Insights From the Great Resignation: Yoh Survey Reveals Job Boards, Social Media Are Still Top Avenues for American Jobseekers, but Relationships Matter

  • Many Job Seekers Using Recruiters and Word of Mouth to Find Jobs; Currently Employed Job Seekers Use Recruiters at Nearly 3x the Rate of the Unemployed

As the Great Resignation continues and increasingly more Americans are leaving their existing jobs for better options, employers are looking for the best ways to attract and identify new employees to fill their talent gaps. Now, new survey data from Yoh, a leading international talent and outsourcing company and part of Day & Zimmermann, has revealed that nearly three-quarters (67%) of job-seeking Americans (both those who are employed and not employed but looking) are using job boards to search for job opportunities, while just over half (51%) of that same group is using social media to find job opportunities. The survey was conducted online by The Harris Poll on behalf of Yoh, among 889 Americans ages 18+ who are employed full-time/part-time/self-employed and currently looking for a job or not employed but looking for work.


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While the fact that job seekers are turning to online avenues in their job searches shouldn’t come as a shock in the digital age, what is valuable for employers is that relationships, in the form of word of mouth and recruiters, remain valuable tools for those looking for a new job or a job change. In fact, just under half (48%) of employed and not employed job seekers are using word of mouth to find job opportunities. For those highly-sought-after employed workers looking for jobs, more than one-third (34%) are actively using recruiters to find their next job. This indicates that currently employed Americans aren’t just passive job seekers browsing job boards but are actively using their relationships with talent professionals to find their next job.

“It’s no secret that we are in the midst of one of the biggest candidate markets we’ve ever seen, and this data is an indication that employers can and should use multiple methods, strategies and resources to identify and secure the best talent available to build their teams,” said Emmett McGrath, President of Yoh. “We’ve always known that referrals and relationships are the key. As we move forward into this new frontier of employment, it’s more important than ever that businesses partner with talent experts who have deep talent pools and have the experience needed to secure the highly skilled workers in such high demand. At Yoh, our talent acquisition teams have built these relationships and bring an impressive and constantly growing toolkit of innovative techniques and capabilities for discovering the very best talent for our clients.”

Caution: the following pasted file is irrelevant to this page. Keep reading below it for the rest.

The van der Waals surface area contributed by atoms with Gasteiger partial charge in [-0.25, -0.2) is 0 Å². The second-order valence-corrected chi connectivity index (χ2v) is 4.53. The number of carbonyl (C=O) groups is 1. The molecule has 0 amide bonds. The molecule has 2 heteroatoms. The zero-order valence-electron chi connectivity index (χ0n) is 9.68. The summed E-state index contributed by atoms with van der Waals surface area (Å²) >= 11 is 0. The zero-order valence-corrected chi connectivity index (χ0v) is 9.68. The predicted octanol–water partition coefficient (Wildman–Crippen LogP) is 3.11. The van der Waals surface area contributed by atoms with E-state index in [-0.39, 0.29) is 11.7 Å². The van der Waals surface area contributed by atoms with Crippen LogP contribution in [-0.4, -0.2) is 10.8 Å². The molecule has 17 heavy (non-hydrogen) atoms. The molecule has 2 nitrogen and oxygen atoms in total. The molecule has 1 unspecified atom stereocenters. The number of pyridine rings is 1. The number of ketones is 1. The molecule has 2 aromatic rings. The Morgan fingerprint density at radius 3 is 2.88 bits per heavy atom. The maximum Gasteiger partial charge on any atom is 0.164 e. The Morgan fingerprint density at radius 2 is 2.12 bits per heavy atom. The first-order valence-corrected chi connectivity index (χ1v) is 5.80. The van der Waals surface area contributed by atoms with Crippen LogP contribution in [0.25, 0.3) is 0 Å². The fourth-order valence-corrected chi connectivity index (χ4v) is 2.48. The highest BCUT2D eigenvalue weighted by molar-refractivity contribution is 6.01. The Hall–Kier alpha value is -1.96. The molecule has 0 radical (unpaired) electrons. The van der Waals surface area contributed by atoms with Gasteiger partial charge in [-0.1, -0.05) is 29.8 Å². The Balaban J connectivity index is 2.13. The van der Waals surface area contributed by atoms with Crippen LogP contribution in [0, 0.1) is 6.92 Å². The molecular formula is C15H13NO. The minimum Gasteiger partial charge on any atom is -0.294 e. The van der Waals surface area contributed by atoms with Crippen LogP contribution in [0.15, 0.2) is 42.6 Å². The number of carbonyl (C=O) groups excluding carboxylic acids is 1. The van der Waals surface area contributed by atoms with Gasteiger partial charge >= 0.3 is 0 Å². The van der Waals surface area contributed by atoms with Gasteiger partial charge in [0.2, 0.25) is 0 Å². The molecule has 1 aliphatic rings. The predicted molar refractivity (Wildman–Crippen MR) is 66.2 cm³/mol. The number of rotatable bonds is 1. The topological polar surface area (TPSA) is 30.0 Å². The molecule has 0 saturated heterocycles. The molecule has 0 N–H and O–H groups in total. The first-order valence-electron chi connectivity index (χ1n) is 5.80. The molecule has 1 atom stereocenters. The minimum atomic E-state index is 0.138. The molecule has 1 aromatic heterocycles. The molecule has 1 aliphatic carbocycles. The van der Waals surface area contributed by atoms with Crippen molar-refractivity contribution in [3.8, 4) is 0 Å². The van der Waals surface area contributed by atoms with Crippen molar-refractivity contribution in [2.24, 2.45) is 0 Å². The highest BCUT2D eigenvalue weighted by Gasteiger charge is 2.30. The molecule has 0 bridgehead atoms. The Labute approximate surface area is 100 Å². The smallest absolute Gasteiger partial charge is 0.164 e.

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Additional findings from this survey of job seekers include:

  • Americans who are employed and looking for a job are nearly three times as likely as those who are not employed and looking for work to be using a recruiter to find new job opportunities (34% vs. 12%).
  • Among job-seeking Americans, women are more likely than men to be using job boards to search for job opportunities (72% vs. 62%).
  • Those job seekers with higher household income are more likely to use a recruiter to find new job opportunities than those with lower household incomes.
    • 18% of job seekers with household income under $50,000 are using a recruiter
    • 27% of job seekers with household income between $50,000-$74,999 are using a recruiter
    • 36% of job seekers with household income between $75,000-$99,999 are using a recruiter
    • 40% of job seekers with household income of $100,000 or more are using a recruiter
  • College graduate job seekers are nearly twice as likely as those with only some college or a high school degree or less to use recruiters to find new job opportunities (45% vs. 24% and 22%)

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